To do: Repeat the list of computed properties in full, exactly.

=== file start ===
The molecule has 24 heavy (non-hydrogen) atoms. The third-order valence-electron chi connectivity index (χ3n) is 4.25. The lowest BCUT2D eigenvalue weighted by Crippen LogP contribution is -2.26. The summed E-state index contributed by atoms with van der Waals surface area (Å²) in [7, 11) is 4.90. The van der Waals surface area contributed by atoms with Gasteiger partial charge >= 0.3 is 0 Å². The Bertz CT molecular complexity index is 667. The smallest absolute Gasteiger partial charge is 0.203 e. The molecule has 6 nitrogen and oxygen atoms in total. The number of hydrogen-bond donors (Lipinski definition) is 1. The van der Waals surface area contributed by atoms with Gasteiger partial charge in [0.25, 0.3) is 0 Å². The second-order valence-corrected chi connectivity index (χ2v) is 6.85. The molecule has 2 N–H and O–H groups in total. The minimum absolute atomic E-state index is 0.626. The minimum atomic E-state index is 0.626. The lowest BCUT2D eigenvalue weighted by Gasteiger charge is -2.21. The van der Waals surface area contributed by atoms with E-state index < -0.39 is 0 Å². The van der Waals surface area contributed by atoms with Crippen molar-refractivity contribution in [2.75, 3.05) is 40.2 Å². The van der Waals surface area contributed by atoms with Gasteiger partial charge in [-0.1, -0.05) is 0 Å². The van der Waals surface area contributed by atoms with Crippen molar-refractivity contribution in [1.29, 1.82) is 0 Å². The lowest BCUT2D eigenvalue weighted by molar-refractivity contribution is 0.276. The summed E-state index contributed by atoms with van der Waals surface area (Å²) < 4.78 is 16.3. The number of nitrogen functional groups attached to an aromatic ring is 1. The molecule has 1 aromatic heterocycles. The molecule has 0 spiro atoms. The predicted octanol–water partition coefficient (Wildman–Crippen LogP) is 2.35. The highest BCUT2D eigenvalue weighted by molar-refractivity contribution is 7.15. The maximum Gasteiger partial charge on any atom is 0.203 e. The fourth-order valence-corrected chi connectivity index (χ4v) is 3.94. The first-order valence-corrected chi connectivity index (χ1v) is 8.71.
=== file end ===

The molecule has 24 heavy (non-hydrogen) atoms. The third-order valence-electron chi connectivity index (χ3n) is 4.25. The lowest BCUT2D eigenvalue weighted by Crippen LogP contribution is -2.26. The summed E-state index contributed by atoms with van der Waals surface area (Å²) in [7, 11) is 4.90. The van der Waals surface area contributed by atoms with Gasteiger partial charge >= 0.3 is 0 Å². The Bertz CT molecular complexity index is 667. The smallest absolute Gasteiger partial charge is 0.203 e. The molecule has 6 nitrogen and oxygen atoms in total. The number of hydrogen-bond donors (Lipinski definition) is 1. The van der Waals surface area contributed by atoms with Gasteiger partial charge in [0.25, 0.3) is 0 Å². The second-order valence-corrected chi connectivity index (χ2v) is 6.85. The molecule has 2 N–H and O–H groups in total. The minimum absolute atomic E-state index is 0.626. The minimum atomic E-state index is 0.626. The lowest BCUT2D eigenvalue weighted by Gasteiger charge is -2.21. The van der Waals surface area contributed by atoms with E-state index < -0.39 is 0 Å². The van der Waals surface area contributed by atoms with Crippen molar-refractivity contribution in [2.75, 3.05) is 40.2 Å². The van der Waals surface area contributed by atoms with Gasteiger partial charge in [-0.1, -0.05) is 0 Å². The van der Waals surface area contributed by atoms with Crippen molar-refractivity contribution in [1.29, 1.82) is 0 Å². The lowest BCUT2D eigenvalue weighted by molar-refractivity contribution is 0.276. The summed E-state index contributed by atoms with van der Waals surface area (Å²) < 4.78 is 16.3. The number of nitrogen functional groups attached to an aromatic ring is 1. The molecule has 1 aromatic heterocycles. The molecule has 0 spiro atoms. The predicted octanol–water partition coefficient (Wildman–Crippen LogP) is 2.35. The highest BCUT2D eigenvalue weighted by molar-refractivity contribution is 7.15. The maximum Gasteiger partial charge on any atom is 0.203 e. The fourth-order valence-corrected chi connectivity index (χ4v) is 3.94. The first-order valence-corrected chi connectivity index (χ1v) is 8.71.